Creating Change & Innovation: Putting Our Organizations on the Therapists’ Couch
Creating change through rational planning only gets us halfway there. Looking inward will take us the rest of the journey.
Remember the last time you participated in a meeting on organizational strategy that emphasized how people felt over what they thought about the proposed or current direction being taken?
What about asking our colleagues about the questions we’ve been afraid to ask or won’t answer (e.g., why are we continuing to do this? How is what we are proposing to change going to happen when we didn’t do what we said we’d do last time? How are things different this time? Why won’t we take the steps needed to do what we say we need to do?)
Can you recall a time you aborted a change initiative in your organization that you’d spent months working on (and lots of money and attention) because ‘something changed’ or ‘it was no longer the right time’, while recognizing that these were the same reasons given for why the last change effort wasn’t realized?
How about that time your senior leadership stated the need for ‘fresh thinking’, ‘new ideas’, and ‘transformative change’ only to choose strategies or hire people that represented the status quo?
Or what about that time you reviewed the data on your strategy’s implementation and focused on what the numbers were telling you that fit your current story while ignoring the data you didn’t collect, the questions you didn’t ask, or the figures that didn’t gel with your organization’s narrative about itself?
These scenarios describe many situations where an organization expresses a desire for change and yet doesn’t pursue it with action. Organizations may hire consultants, organize retreats, strike working groups or committees, even spend considerable time and money planning change and still not take the actions resulting from that work.
Psychotherapists can be a useful help to individuals seeking change who aren’t able to find relief through other means. Psychotherapists can provide a perspective that is detached from the help-seeker’s identity, personal history, habits, and preferences to ask questions and provide direction to those willing to explore themselves in some depth.
Organizations don’t have the equivalent, but maybe they should.
The same process of reflection, critical questioning, and challenging beliefs, attitudes, and behaviours found in psychotherapy are available to organizations and are just as important, if not more. Organizations carry the same issues with their origin story, their identity, their early years, traumas, biases, and interests as humans do. Like humans, some of these factors are rather benign while others are not.
However, with organizations, we aggregate this complexity. It is not only those desires, fears, and interests of individuals, it’s all of them together. It is the collective experience of teams, divisions, and entire companies and all of the baggage that comes with it. Why should we not expect the same kind of hesitations and fears around change that we would expect from individuals?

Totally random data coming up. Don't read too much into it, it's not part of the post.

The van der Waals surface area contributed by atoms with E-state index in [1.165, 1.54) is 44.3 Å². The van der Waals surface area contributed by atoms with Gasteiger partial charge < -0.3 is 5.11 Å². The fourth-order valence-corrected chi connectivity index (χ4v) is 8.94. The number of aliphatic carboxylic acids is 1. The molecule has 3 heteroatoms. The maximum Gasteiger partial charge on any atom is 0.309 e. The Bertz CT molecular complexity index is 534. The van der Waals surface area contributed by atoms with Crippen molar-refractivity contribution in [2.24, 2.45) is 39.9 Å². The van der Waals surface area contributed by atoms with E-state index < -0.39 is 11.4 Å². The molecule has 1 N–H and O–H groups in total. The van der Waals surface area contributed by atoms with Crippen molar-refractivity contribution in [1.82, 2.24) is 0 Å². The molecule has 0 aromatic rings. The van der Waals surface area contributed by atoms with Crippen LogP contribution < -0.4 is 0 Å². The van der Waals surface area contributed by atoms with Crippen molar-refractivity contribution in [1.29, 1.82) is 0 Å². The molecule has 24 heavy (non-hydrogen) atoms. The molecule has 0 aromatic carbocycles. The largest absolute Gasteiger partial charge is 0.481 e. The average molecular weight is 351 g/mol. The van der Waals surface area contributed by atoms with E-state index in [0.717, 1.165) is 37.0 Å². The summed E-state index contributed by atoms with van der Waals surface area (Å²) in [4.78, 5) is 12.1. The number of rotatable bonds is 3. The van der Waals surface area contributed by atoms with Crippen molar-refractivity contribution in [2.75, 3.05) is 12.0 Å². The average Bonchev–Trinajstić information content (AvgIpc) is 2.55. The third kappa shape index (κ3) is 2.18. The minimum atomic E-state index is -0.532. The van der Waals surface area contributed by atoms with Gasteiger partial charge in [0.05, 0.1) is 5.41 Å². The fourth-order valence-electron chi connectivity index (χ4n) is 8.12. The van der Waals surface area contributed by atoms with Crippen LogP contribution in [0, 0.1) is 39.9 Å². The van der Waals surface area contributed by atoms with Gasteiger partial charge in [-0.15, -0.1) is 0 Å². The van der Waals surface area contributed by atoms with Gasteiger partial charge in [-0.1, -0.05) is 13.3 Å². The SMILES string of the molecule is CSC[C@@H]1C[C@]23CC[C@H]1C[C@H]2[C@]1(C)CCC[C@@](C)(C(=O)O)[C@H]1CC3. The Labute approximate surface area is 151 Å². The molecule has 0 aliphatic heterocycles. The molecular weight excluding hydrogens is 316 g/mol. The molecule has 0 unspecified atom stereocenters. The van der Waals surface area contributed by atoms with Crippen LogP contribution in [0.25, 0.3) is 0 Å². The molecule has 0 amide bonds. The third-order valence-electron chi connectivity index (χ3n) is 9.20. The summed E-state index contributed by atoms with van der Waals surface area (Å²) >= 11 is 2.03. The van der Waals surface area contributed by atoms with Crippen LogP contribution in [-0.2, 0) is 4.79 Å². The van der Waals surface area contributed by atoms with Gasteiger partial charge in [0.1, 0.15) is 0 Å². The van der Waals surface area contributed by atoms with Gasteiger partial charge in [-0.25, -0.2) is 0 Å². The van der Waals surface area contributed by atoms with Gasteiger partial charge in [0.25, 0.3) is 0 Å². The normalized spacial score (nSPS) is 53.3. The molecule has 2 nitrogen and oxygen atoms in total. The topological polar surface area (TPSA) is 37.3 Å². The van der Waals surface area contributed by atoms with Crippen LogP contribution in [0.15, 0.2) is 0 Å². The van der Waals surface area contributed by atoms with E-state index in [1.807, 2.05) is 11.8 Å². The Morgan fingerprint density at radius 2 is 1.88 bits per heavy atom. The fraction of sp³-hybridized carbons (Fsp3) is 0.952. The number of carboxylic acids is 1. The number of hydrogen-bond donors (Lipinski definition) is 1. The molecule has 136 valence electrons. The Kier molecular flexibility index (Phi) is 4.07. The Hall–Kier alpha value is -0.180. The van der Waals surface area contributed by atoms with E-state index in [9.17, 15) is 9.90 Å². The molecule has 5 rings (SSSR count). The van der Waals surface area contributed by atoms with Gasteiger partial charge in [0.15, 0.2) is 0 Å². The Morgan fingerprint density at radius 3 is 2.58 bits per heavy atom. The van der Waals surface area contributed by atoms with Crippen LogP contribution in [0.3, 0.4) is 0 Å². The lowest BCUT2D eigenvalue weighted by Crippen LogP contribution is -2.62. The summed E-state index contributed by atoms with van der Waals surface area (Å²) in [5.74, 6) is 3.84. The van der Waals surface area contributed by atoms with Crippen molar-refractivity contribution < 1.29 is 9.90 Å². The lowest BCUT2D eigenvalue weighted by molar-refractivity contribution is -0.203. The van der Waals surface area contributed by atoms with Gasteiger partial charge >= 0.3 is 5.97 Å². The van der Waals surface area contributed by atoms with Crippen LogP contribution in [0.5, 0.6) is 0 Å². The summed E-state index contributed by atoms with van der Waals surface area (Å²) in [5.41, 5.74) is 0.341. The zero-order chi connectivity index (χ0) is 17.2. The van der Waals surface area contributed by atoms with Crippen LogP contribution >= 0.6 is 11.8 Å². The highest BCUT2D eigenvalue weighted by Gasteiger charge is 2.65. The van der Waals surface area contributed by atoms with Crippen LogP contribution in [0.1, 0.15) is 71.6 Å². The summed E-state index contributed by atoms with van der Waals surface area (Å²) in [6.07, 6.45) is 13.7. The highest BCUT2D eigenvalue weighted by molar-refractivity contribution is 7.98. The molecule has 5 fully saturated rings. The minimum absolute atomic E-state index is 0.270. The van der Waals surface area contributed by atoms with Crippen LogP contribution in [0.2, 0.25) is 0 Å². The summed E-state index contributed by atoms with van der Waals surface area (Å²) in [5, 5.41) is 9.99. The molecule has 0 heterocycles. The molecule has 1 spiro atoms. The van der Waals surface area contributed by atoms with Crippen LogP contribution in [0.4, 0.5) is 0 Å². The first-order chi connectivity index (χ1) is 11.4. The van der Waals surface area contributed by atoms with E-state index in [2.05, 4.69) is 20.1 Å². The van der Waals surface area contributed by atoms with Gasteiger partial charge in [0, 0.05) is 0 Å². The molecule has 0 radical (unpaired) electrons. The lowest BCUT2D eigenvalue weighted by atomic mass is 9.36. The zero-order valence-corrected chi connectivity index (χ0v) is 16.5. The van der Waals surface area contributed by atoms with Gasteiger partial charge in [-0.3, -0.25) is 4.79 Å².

Instead, we expect that simple, linear strategic plans to produce outcomes that are rather predictable and measurable based on (often) arbitrary goals. Goals are deceptively difficult to set, follow, and achieve. Goals require energy, focus, resources, and — most importantly — the right system around them to be attainable. Individuals have a poor track record of setting and meeting goals (pdf). This becomes more challenging when an organization with its internal complexity is embedded within an environment that is also complex.
Dealing with complexity is partly what psychotherapy is all about and why we need to seriously think about how to replicate those processes at an organizational level.
Lessons from the therapists' couch
Talk therapy involves a guided approach to walking through the thoughts, feelings, attitudes, and behaviours that a person engages in presently in light of both past experience and future goals. Much of this is familiar to organizations who might look at data, strategy, and behaviour in light of the current capacity and future projections. What’s most organizations miss is the emotional and attitudinal issues that are guiding change and the connection to past action.
Past efforts (or lack of them) to promote, instill, and maintain change are a good indicator of present and future likelihood of success in the absence of a shift in thinking, relating, and resourcing. Yet, we see organizations seek change through a sheer force of will, not true reflection.
Consider the poor success rate of innovation labs or incubators to generate sustainable changes and new value. These labs often fail because they are designed without much consideration for the organization they are designed to support. Lack of alignment, inappropriate supports for staff, or innovation-focused metrics are among the issues cited for why many labs fail. I suspect the reason is that those issues are present in the parent organization and just replicated differently in the lab or incubator. Organizations want to go forward without looking at their past and dealing with those issues.
You can’t build successful change on a shaky foundation. Psychotherapy can help examine, account for, and even repair some of the foundations we have to help build a change effort upon. This doesn’t mean that everything needs to be perfect to make change happen, but would we not want to solidify our foundation as much as possible to build something worthwhile?
It might be time to consider ways to do that. In a future post, I’ll be discussing what this could look like in practice.
This post is based on an original post on Censemaking.